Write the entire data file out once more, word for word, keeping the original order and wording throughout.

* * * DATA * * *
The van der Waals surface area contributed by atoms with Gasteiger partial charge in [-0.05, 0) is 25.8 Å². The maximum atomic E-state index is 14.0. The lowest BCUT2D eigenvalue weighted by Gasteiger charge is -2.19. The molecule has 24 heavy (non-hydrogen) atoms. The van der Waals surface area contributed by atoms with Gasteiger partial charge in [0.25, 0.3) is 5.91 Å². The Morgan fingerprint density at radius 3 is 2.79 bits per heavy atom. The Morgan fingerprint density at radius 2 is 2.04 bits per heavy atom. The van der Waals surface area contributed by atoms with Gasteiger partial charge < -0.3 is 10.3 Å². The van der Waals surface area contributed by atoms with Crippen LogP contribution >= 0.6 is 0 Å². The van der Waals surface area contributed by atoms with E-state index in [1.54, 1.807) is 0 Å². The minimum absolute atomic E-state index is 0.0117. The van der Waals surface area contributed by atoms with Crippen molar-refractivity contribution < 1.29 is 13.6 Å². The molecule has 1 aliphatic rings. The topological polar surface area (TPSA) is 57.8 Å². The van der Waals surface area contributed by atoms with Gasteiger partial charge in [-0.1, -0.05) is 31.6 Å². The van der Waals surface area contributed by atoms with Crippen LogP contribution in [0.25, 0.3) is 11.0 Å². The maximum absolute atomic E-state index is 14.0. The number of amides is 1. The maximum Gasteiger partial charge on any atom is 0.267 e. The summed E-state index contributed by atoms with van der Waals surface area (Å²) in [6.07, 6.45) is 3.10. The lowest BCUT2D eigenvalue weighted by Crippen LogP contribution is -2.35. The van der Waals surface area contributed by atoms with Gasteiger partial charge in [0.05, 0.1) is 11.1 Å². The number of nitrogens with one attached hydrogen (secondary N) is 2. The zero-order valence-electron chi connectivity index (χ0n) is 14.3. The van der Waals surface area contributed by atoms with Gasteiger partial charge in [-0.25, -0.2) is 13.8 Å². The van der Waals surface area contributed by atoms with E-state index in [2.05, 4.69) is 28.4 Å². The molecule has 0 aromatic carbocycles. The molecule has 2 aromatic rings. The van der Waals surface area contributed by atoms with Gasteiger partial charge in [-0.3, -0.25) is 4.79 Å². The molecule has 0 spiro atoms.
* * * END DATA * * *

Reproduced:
The van der Waals surface area contributed by atoms with Gasteiger partial charge in [-0.05, 0) is 25.8 Å². The maximum atomic E-state index is 14.0. The lowest BCUT2D eigenvalue weighted by Gasteiger charge is -2.19. The molecule has 24 heavy (non-hydrogen) atoms. The van der Waals surface area contributed by atoms with Gasteiger partial charge in [0.25, 0.3) is 5.91 Å². The Morgan fingerprint density at radius 3 is 2.79 bits per heavy atom. The Morgan fingerprint density at radius 2 is 2.04 bits per heavy atom. The van der Waals surface area contributed by atoms with Gasteiger partial charge < -0.3 is 10.3 Å². The van der Waals surface area contributed by atoms with Crippen LogP contribution >= 0.6 is 0 Å². The van der Waals surface area contributed by atoms with E-state index in [1.54, 1.807) is 0 Å². The minimum absolute atomic E-state index is 0.0117. The van der Waals surface area contributed by atoms with Crippen molar-refractivity contribution < 1.29 is 13.6 Å². The molecule has 1 aliphatic rings. The topological polar surface area (TPSA) is 57.8 Å². The van der Waals surface area contributed by atoms with Gasteiger partial charge in [-0.1, -0.05) is 31.6 Å². The van der Waals surface area contributed by atoms with Crippen LogP contribution in [0.25, 0.3) is 11.0 Å². The maximum absolute atomic E-state index is 14.0. The number of amides is 1. The maximum Gasteiger partial charge on any atom is 0.267 e. The summed E-state index contributed by atoms with van der Waals surface area (Å²) in [6.07, 6.45) is 3.10. The lowest BCUT2D eigenvalue weighted by Crippen LogP contribution is -2.35. The van der Waals surface area contributed by atoms with Gasteiger partial charge in [0.05, 0.1) is 11.1 Å². The number of nitrogens with one attached hydrogen (secondary N) is 2. The zero-order valence-electron chi connectivity index (χ0n) is 14.3. The van der Waals surface area contributed by atoms with Gasteiger partial charge in [-0.25, -0.2) is 13.8 Å². The van der Waals surface area contributed by atoms with E-state index in [2.05, 4.69) is 28.4 Å². The molecule has 0 aromatic carbocycles. The molecule has 2 aromatic rings. The van der Waals surface area contributed by atoms with Gasteiger partial charge in [-0.3, -0.25) is 4.79 Å². The molecule has 0 spiro atoms.